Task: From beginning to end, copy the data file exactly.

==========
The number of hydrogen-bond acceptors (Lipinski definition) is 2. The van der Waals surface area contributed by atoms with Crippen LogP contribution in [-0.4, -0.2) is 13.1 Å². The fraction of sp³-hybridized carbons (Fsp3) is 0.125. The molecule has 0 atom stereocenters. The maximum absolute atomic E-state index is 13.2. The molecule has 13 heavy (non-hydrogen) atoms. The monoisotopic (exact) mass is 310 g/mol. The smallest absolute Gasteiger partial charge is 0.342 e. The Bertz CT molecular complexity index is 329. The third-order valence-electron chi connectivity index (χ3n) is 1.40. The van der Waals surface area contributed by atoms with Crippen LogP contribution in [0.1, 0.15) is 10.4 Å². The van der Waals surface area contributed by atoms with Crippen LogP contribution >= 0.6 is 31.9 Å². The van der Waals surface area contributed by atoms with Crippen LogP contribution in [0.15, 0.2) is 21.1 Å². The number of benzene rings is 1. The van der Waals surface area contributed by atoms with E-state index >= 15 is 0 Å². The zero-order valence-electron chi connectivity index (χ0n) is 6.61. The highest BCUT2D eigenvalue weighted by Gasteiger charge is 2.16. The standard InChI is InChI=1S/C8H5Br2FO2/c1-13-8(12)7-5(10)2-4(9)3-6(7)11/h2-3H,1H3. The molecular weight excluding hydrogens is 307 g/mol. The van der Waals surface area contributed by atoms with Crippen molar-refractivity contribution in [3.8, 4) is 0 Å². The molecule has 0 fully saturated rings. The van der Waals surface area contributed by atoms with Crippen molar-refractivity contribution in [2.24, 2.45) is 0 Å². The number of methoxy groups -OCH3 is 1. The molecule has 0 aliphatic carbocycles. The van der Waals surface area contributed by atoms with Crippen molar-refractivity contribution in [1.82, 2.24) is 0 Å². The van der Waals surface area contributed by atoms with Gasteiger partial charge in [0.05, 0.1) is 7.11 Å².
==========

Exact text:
The number of hydrogen-bond acceptors (Lipinski definition) is 2. The van der Waals surface area contributed by atoms with Crippen LogP contribution in [-0.4, -0.2) is 13.1 Å². The fraction of sp³-hybridized carbons (Fsp3) is 0.125. The molecule has 0 atom stereocenters. The maximum absolute atomic E-state index is 13.2. The molecule has 13 heavy (non-hydrogen) atoms. The monoisotopic (exact) mass is 310 g/mol. The smallest absolute Gasteiger partial charge is 0.342 e. The Bertz CT molecular complexity index is 329. The third-order valence-electron chi connectivity index (χ3n) is 1.40. The van der Waals surface area contributed by atoms with Crippen LogP contribution in [0.1, 0.15) is 10.4 Å². The van der Waals surface area contributed by atoms with Crippen LogP contribution >= 0.6 is 31.9 Å². The van der Waals surface area contributed by atoms with Crippen LogP contribution in [0.15, 0.2) is 21.1 Å². The number of benzene rings is 1. The van der Waals surface area contributed by atoms with E-state index >= 15 is 0 Å². The zero-order valence-electron chi connectivity index (χ0n) is 6.61. The highest BCUT2D eigenvalue weighted by Gasteiger charge is 2.16. The standard InChI is InChI=1S/C8H5Br2FO2/c1-13-8(12)7-5(10)2-4(9)3-6(7)11/h2-3H,1H3. The molecular weight excluding hydrogens is 307 g/mol. The van der Waals surface area contributed by atoms with Crippen molar-refractivity contribution in [3.8, 4) is 0 Å². The molecule has 0 fully saturated rings. The van der Waals surface area contributed by atoms with Crippen molar-refractivity contribution in [2.24, 2.45) is 0 Å². The number of methoxy groups -OCH3 is 1. The molecule has 0 aliphatic carbocycles. The van der Waals surface area contributed by atoms with Crippen molar-refractivity contribution in [1.82, 2.24) is 0 Å². The van der Waals surface area contributed by atoms with Gasteiger partial charge in [0.05, 0.1) is 7.11 Å².